Scenes from a tornado disaster zone: ‘It just gets worse and worse’


As a photographer capturing disaster scenes, CNN’s Aaron Brodie says he looks for evidence of what used to exist among the devastated landscape. He struggled to find those details as he toured the mangled ruins of Alberta, Alabama, with CNN’s Wayne Drash after a tornado tore through the Tuscaloosa neighborhood Wednesday. Here’s his description of the scene:

We showed up in town at a CVS drugstore in Tuscaloosa as workers were putting boards up on the windows. It was pretty banged up: Windows were blown out, cosmetics and drugs were on the floor. Four college students came up, put bottled water into shopping carts and said they were going to a neighborhood called Alberta. It seems really bad over there. Nobody’s paying attention, they said. People are just walking around in a daze with their belongings in a bag.

Ground Zero in Alberta: Horror and hope, tears and prayers

They drove us through these back roads to get to Alberta. When we got there the road was blocked off and the neighborhood officially evacuated because of natural gas leaks. We sneaked in on a back road and found there were still some people there. We wandered street by street looking for what we had been told was a newly constructed elementary school that had been destroyed.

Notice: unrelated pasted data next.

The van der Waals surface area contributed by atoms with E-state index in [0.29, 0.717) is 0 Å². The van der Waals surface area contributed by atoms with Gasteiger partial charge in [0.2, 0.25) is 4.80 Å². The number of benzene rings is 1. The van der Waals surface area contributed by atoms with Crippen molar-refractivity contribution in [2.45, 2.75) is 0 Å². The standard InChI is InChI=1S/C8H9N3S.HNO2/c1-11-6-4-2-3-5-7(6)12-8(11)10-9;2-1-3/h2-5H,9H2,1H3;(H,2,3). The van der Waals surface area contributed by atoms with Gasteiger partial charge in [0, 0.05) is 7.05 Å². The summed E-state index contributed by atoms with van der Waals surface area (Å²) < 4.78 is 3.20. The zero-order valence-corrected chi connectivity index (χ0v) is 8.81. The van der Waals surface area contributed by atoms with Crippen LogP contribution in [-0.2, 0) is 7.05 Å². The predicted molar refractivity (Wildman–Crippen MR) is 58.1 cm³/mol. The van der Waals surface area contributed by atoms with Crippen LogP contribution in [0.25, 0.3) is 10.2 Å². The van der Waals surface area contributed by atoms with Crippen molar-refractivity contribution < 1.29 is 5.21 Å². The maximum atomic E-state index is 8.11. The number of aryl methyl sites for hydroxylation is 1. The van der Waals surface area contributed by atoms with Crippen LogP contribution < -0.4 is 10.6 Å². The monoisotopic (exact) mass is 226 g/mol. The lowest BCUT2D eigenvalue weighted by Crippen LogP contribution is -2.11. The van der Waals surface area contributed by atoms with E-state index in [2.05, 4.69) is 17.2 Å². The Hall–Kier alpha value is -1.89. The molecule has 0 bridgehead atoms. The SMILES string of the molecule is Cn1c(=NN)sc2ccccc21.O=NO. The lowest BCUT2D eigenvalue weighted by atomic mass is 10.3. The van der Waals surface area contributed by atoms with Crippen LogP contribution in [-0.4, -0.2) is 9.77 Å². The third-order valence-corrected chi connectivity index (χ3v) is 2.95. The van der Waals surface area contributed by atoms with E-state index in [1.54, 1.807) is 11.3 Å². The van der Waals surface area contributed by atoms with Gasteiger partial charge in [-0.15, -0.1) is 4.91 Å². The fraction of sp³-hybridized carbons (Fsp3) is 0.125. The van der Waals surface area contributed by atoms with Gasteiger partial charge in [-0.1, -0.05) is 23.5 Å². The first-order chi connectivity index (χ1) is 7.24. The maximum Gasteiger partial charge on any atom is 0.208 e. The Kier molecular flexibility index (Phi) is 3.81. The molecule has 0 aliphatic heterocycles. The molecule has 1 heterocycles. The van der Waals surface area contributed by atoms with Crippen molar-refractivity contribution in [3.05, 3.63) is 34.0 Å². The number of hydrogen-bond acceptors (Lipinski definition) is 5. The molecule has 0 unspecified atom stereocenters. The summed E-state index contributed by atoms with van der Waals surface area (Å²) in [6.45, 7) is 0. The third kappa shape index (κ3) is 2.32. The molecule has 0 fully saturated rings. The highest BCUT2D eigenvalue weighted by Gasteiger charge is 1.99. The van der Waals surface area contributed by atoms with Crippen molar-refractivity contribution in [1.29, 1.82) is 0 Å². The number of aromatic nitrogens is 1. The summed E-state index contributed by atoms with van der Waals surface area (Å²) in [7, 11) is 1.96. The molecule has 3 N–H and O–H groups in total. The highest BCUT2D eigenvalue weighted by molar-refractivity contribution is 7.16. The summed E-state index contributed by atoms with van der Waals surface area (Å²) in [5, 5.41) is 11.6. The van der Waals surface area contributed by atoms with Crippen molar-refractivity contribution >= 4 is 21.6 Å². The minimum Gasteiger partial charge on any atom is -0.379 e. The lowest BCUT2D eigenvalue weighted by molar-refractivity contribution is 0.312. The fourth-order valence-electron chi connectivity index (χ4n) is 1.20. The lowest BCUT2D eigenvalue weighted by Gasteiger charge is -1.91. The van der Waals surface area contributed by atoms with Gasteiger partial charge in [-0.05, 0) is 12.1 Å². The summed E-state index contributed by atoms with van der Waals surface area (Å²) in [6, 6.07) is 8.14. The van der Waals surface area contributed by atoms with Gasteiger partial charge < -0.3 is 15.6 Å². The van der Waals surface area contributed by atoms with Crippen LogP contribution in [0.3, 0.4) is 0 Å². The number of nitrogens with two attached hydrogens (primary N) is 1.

The houses were small, old, wood-framed. The residents are on the lower economic rung and many are elderly. It seems to be the kind of neighborhood people call home their entire lives. At best, people would need help from Assurance Roofing or similar firms to repair their rooves and homes. At worst, they’ve lost everything.

As we went down each street, the devastation got worse and worse and worse. We’d look down one street and see numerous trees lying across the road, cars in trees, houses moved off foundations. We’d look down another street and see no trees or homes at all, just endless piles of debris. We spoke to a local roofing contractor and he was telling us how busy he had been since the tornado struck. So many houses and roofs had been destroyed in the storm so it was vital to get everything fixed quickly. He told us that people had been buying their own building supplies such as these coach bolts for exterior applications, to try and DIY repair the damage however in most cases, the damage was unrepairable.

Everywhere you go there’s destruction. Just when you think, OK, I’m not going to see something worse, you see something worse.